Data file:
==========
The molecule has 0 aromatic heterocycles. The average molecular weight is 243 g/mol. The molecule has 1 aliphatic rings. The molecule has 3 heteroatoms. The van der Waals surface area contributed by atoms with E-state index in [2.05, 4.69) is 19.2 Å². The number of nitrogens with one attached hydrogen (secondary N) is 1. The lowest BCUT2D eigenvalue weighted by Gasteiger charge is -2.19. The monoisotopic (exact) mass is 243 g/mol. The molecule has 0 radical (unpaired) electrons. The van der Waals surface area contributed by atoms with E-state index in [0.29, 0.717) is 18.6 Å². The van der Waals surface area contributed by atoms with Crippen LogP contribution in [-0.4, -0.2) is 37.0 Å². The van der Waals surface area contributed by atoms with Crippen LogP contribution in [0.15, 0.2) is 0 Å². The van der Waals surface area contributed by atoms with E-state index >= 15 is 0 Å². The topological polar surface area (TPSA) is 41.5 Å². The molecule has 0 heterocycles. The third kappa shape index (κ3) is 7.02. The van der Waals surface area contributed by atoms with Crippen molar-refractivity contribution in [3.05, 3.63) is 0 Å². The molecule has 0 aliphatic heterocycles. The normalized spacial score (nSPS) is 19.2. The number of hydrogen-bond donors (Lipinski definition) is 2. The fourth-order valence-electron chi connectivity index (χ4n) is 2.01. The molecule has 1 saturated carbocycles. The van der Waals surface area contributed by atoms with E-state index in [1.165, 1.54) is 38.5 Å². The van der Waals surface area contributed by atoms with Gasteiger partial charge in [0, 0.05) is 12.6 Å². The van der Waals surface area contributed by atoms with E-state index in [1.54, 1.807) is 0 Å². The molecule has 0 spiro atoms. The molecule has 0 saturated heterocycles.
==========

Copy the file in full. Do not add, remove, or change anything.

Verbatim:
The molecule has 0 aromatic heterocycles. The average molecular weight is 243 g/mol. The molecule has 1 aliphatic rings. The molecule has 3 heteroatoms. The van der Waals surface area contributed by atoms with E-state index in [2.05, 4.69) is 19.2 Å². The number of nitrogens with one attached hydrogen (secondary N) is 1. The lowest BCUT2D eigenvalue weighted by Gasteiger charge is -2.19. The monoisotopic (exact) mass is 243 g/mol. The molecule has 0 radical (unpaired) electrons. The van der Waals surface area contributed by atoms with E-state index in [0.29, 0.717) is 18.6 Å². The van der Waals surface area contributed by atoms with Crippen LogP contribution in [-0.4, -0.2) is 37.0 Å². The van der Waals surface area contributed by atoms with Crippen LogP contribution in [0.15, 0.2) is 0 Å². The van der Waals surface area contributed by atoms with E-state index >= 15 is 0 Å². The topological polar surface area (TPSA) is 41.5 Å². The molecule has 0 heterocycles. The third kappa shape index (κ3) is 7.02. The van der Waals surface area contributed by atoms with Crippen molar-refractivity contribution in [3.05, 3.63) is 0 Å². The molecule has 0 aliphatic heterocycles. The normalized spacial score (nSPS) is 19.2. The number of hydrogen-bond donors (Lipinski definition) is 2. The fourth-order valence-electron chi connectivity index (χ4n) is 2.01. The molecule has 1 saturated carbocycles. The van der Waals surface area contributed by atoms with E-state index in [1.165, 1.54) is 38.5 Å². The van der Waals surface area contributed by atoms with Gasteiger partial charge in [0, 0.05) is 12.6 Å². The van der Waals surface area contributed by atoms with E-state index in [1.54, 1.807) is 0 Å². The molecule has 0 spiro atoms. The molecule has 0 saturated heterocycles.